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Global Guide to Divorce
Jack Jack the Cat

How to Deal with Worries During Divorce

There are a lot of emotions when going through the divorce process and one of them is worrying. Worry in itself is not bad – it is how one deals with it that can be a problem. When focusing on worry, it can be paralyzing, keeping us from getting needed tasks done. It can drain energy away from doing our day-to-day activities during proceedings.

Worry alerts a person that all is not right in a situation. It is a call to action for making a change. There are ways to heed this call of action in a productive manner. When a worry is about a specific issue, write out a plan how to fix the problem or at least minimize any fall out. For example, if how assets may be spilt is causing you to lose sleep, then take some steps. If there is a chance some assets may be hidden, then bring a forensic accountant on board to search for off shore funds or money that may have been diverted to another party. You could hire an independent financial advisor to look over what is on the table and suggest which ones are in your best in your case. A person in their fifties may be more interested in retirement accounts than in other investments. One man in New York City took the bulk of his settlement in retirement funds and let his wife have their rent controlled apartment. He was then able to move in with his bachelor brother and feel secure about his golden years.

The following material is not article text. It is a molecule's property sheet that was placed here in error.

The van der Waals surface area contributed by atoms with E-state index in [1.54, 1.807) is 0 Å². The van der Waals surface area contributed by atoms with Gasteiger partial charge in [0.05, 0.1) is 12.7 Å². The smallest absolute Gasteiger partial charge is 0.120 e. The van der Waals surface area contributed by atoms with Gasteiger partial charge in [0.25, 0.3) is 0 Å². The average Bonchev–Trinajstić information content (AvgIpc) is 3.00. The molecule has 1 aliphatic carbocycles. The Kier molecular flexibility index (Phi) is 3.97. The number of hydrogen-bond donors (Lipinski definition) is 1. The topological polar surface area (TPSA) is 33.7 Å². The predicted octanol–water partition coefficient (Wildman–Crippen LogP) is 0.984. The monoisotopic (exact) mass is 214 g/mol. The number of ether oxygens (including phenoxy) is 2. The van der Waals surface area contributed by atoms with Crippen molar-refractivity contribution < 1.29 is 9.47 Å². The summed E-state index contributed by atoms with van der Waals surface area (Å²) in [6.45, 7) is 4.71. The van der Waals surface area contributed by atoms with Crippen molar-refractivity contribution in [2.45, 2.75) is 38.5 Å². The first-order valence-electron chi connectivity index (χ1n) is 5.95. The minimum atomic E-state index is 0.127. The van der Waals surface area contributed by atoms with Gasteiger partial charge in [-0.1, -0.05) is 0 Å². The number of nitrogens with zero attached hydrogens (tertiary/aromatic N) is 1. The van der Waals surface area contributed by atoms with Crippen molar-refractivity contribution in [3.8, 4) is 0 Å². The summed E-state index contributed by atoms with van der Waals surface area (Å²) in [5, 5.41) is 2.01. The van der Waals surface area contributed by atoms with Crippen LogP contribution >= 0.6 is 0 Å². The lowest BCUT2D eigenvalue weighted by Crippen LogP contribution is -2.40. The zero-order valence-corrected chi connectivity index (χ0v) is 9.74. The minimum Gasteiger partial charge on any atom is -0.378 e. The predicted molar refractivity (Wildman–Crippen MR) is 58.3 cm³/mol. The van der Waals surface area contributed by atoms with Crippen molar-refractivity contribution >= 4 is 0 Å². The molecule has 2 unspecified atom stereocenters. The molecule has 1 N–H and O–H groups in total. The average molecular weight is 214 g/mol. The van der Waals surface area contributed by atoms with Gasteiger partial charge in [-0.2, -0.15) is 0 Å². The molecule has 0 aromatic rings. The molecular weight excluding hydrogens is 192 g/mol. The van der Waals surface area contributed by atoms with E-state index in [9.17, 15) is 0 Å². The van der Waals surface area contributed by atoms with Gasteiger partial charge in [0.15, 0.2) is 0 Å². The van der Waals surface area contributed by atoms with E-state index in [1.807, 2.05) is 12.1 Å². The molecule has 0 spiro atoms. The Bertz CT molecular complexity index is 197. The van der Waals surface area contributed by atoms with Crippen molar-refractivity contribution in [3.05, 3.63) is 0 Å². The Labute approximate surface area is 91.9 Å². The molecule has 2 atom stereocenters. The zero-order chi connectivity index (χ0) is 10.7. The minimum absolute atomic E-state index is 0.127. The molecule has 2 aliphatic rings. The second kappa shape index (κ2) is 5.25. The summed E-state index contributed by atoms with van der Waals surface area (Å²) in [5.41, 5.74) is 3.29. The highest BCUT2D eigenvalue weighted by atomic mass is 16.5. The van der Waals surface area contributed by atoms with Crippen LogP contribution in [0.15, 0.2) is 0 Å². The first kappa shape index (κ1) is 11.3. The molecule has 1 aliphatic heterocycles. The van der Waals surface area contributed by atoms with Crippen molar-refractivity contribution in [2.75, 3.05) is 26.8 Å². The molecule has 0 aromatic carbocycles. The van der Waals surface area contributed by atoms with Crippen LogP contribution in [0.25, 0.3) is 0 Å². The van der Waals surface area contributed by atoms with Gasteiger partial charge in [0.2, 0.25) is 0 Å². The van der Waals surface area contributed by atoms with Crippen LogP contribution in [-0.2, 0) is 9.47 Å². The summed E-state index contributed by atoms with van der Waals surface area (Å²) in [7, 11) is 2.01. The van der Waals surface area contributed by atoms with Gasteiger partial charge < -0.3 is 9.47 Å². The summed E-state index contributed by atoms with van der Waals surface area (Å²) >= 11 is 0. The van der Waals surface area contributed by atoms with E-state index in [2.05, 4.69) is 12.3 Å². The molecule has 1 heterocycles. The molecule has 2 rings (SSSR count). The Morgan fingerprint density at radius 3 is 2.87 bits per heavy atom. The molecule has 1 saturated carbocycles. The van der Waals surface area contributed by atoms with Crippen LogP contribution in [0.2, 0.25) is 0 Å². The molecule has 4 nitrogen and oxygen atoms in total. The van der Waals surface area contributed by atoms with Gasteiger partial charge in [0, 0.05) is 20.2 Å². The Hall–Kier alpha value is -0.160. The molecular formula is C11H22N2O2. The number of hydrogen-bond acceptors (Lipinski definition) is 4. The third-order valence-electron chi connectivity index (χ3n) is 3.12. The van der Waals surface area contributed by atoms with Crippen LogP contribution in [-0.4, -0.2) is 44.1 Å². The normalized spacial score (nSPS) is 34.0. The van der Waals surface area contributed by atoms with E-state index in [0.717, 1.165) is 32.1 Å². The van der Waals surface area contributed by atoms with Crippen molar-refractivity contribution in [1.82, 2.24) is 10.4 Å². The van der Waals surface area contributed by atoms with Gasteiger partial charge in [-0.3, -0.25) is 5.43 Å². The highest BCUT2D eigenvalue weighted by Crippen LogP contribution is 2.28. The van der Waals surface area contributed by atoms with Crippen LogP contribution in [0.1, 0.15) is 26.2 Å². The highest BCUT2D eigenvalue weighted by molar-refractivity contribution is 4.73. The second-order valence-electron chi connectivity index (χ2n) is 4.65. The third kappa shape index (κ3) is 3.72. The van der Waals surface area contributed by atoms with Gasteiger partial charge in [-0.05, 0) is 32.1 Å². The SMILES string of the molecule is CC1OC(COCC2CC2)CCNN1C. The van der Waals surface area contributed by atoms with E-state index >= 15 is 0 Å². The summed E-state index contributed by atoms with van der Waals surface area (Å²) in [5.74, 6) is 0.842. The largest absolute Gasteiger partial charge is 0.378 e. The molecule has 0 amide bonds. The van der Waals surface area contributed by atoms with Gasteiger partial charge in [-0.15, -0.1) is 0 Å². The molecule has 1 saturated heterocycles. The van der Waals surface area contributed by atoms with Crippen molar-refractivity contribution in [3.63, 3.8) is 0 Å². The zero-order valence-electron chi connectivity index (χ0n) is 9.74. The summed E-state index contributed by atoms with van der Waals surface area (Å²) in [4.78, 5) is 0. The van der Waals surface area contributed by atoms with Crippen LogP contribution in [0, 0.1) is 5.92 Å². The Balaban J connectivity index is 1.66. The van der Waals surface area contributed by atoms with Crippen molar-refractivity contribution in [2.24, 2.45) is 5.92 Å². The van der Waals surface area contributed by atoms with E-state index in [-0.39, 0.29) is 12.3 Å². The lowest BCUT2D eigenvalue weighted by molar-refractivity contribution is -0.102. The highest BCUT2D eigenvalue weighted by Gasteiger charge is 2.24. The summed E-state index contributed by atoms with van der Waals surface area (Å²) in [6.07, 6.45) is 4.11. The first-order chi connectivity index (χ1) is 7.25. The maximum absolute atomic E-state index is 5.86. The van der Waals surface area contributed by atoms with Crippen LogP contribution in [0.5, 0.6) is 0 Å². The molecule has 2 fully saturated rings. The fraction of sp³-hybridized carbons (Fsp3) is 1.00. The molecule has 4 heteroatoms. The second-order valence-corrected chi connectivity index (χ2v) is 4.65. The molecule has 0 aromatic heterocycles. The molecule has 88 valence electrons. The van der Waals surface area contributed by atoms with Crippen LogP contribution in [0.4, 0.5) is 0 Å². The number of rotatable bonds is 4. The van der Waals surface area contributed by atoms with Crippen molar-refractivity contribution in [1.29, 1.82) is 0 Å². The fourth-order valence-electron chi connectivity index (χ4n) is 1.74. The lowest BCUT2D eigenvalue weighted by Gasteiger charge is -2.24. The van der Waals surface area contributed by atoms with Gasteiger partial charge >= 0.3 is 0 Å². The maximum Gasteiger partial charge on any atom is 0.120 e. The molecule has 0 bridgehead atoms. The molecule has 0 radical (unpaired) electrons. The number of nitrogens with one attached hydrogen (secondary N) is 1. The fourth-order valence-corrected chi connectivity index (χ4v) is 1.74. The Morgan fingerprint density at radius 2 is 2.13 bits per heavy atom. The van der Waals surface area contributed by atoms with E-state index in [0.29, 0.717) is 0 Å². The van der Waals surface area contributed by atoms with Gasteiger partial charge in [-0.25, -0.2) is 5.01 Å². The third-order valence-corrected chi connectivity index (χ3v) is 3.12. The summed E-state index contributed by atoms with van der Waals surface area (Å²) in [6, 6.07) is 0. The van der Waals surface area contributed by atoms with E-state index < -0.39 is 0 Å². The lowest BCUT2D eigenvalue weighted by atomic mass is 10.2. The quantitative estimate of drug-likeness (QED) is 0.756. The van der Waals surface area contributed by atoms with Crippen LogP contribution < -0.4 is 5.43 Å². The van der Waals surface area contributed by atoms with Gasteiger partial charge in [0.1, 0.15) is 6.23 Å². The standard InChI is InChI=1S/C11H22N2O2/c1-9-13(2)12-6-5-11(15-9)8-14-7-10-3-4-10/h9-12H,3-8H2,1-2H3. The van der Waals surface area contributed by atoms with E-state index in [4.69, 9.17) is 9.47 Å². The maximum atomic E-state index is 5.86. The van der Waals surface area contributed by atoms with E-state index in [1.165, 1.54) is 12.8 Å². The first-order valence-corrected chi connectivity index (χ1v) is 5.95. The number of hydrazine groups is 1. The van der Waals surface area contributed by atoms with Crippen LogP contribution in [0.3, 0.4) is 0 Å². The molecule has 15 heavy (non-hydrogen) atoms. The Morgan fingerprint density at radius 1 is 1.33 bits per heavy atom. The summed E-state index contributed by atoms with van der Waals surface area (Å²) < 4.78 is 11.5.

Think about what is really bothering you so it can be addressed. This is the root cause of the worry, which may be something unexpected. I worried constantly about losing the marital home. After discussing this worry with others, I discovered that it was not the house itself I wanted – but rather the security it represented. This realization allowed me to let go and agree to sell our house. I bought a much smaller one nearer to my sons’ school and to my friends. This was a wiser decision which also resulted in better financial security.

How to deal with worry that seems to consume you? This catastrophic way of looking at life can be changed. Ask your lawyer what is the worst outcome that could happen in your divorce. It will not be nearly as bad as you expected. Our worst-case scenarios are often unrealistic and would not occur. Or ask your financial advisor what is the least amount you would get when splitting assets. Inquire what would be the bottom amount for alimony or the highest you would have to pay. You may be pleasantly surprised that your financial situation is not as dire as anticipated. Knowing what is the worst that could happen lessens being afraid of the unknown in divorce circumstances.   Please read more….